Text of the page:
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Which retirement savings plan is right for me?

Andrew Goldman

Andrew Goldman has been writing for over 20 years and investing for the past 10 years. He currently writes about personal finance and investing for Wealthsimple. Andrew's past work has been published in The New York Times Magazine, Bloomberg Businessweek, New York Magazine and Wired. Television appearances include NBC's Today show as well as Fox News. Andrew holds a Bachelor of Arts (English) from the University of Texas. He and his wife Robin live in Westport, Connecticut with their two boys and a Bedlington terrier. In his spare time, he hosts “The Originals" podcast.

If you’ve arrived at this page and are making concrete plans to save for retirement, you’re already in better shape than most of your peers. But which retirement account or accounts is best for you?

What all the major retirement savings plans offer are major tax advantages for those who contribute. People who work full time should absolutely take full advantage of GRSPs, or Group Retirement Savings Plans, which are company-administered retirement savings plan. GRSPs are what are called tax-deferred plans, meaning that any money you contribute under the CRA mandated maximum will not be subject to income tax — so if you make $60,000 and contribute $5,000, the government will only tax you on $55,000 of income. (They will, however, tax the money as income after you withdraw it during retirement.) The major advantage of GRSPs is that most companies will contribute between 3% and 5% of your salary into the account; the downside is that since your company administers it, you’ll have very limited options as to how your money will be invested.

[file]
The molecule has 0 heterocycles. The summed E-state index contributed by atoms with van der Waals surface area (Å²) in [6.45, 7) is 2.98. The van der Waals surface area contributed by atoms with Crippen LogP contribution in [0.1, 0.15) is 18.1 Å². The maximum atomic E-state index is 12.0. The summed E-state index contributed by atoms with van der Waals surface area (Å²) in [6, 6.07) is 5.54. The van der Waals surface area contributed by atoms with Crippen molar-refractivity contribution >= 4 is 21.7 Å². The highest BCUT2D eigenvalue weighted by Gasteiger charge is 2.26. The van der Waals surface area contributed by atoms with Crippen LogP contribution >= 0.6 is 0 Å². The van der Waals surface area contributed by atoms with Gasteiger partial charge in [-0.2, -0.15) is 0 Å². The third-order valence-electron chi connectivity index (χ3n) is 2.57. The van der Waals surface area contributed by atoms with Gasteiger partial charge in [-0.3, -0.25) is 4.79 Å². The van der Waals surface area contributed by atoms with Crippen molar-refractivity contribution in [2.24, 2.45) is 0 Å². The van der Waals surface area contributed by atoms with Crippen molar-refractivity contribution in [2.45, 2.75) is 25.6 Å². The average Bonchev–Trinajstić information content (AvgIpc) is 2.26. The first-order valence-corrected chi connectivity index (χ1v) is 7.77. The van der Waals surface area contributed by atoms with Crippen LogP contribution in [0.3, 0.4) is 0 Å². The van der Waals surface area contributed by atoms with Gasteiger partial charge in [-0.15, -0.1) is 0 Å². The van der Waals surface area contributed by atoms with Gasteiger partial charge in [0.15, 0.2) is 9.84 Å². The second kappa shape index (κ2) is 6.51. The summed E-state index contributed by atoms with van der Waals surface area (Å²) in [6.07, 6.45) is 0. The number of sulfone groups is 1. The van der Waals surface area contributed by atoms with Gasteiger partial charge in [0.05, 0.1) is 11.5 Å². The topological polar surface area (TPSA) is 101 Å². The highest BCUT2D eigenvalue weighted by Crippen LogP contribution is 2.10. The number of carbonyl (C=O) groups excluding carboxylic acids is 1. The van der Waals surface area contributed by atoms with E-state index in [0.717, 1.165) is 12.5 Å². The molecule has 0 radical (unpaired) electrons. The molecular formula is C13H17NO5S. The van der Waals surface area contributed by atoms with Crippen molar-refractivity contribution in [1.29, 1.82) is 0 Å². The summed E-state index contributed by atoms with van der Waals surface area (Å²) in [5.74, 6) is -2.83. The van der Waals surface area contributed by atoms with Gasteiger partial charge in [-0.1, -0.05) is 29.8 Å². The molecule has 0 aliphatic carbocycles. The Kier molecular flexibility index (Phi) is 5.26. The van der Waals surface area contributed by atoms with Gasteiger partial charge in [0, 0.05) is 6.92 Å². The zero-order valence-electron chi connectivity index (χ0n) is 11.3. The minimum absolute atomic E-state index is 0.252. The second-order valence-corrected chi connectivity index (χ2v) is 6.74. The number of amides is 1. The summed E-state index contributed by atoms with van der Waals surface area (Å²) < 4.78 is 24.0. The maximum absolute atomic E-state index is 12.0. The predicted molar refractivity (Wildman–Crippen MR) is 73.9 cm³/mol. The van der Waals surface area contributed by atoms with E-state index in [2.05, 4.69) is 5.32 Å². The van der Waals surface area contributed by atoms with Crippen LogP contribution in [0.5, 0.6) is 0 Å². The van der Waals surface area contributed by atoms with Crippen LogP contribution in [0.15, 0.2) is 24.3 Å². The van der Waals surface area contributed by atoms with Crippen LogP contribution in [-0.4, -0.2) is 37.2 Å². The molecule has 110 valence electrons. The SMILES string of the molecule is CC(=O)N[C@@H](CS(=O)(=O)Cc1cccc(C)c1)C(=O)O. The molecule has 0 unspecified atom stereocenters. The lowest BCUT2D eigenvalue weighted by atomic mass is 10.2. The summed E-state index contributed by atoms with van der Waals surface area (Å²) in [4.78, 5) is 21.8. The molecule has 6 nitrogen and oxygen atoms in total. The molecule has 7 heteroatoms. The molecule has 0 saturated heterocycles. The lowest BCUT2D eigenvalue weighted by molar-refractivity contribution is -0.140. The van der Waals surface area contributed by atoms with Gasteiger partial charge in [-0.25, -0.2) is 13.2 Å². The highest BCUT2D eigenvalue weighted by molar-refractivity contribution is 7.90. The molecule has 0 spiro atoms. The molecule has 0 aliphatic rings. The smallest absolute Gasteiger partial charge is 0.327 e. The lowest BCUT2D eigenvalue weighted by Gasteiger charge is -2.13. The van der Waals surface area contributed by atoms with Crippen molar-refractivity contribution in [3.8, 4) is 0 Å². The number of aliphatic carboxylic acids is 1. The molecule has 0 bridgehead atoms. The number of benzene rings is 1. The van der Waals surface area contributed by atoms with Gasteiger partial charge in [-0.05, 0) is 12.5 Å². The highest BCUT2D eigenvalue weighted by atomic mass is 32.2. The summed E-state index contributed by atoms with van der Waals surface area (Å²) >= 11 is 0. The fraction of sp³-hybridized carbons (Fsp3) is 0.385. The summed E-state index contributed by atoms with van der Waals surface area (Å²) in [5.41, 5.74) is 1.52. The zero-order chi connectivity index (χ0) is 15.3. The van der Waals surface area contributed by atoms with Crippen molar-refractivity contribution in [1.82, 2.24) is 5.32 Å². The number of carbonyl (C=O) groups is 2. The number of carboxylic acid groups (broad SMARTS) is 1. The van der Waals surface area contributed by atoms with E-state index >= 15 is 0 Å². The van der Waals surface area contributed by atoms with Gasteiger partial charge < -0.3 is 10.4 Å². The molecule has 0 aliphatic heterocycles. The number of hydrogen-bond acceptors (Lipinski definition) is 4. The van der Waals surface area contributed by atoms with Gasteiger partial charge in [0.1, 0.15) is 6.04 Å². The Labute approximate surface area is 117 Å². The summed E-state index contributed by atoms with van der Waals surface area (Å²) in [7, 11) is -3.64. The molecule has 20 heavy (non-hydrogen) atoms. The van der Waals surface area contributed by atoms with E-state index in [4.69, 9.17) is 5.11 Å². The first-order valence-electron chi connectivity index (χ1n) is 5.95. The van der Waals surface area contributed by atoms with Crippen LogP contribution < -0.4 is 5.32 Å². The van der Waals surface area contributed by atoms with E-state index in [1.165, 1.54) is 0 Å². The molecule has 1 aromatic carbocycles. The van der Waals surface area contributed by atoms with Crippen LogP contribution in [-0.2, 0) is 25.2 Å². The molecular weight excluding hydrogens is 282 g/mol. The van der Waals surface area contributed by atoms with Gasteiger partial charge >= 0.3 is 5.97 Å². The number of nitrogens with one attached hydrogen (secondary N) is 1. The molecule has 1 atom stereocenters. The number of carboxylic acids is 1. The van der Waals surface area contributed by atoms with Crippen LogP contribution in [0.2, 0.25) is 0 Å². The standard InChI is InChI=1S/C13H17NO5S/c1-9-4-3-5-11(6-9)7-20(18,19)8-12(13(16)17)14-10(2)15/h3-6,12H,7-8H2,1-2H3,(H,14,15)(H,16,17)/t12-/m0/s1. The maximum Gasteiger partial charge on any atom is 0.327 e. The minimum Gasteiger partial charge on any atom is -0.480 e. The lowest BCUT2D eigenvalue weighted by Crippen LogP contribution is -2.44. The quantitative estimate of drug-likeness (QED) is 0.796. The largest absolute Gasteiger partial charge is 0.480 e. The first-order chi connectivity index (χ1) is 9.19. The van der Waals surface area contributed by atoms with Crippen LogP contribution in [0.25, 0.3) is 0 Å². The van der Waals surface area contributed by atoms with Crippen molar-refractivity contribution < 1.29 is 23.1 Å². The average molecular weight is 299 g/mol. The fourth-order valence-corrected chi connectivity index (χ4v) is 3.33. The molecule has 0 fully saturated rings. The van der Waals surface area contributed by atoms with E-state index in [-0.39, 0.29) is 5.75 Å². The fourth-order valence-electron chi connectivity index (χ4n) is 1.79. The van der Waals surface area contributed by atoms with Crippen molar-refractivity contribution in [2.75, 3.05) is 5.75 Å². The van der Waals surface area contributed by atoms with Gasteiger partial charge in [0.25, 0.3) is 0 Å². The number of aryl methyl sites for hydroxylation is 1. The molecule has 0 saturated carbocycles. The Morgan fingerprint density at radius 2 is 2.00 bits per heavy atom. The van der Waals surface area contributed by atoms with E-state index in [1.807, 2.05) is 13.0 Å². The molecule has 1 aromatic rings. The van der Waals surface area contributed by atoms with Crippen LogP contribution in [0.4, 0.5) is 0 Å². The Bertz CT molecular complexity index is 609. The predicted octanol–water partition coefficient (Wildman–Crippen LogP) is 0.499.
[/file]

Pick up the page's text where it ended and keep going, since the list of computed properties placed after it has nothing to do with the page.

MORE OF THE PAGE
RRSPs, or Registered Retirement Savings Plans are similar to GRSPs except that you administer them yourself, giving you total freedom to invest the retirement savings as you wish. Both RRSPs and GRSPs have a fairly high annual limit, 18% of your income, or $26,010, whichever number is smaller, as of 2017.

Whichever route you go, chances are you’ll also need to open a Registered Retirement Income Fund (RRIF), which is an account designed to dispense your accumulated savings once you retire. In fact, you’ll be required to convert your RRSP or GRSP into either an RRIF or an annuity by the end of your 71st year.

Last Updated November 29, 2017

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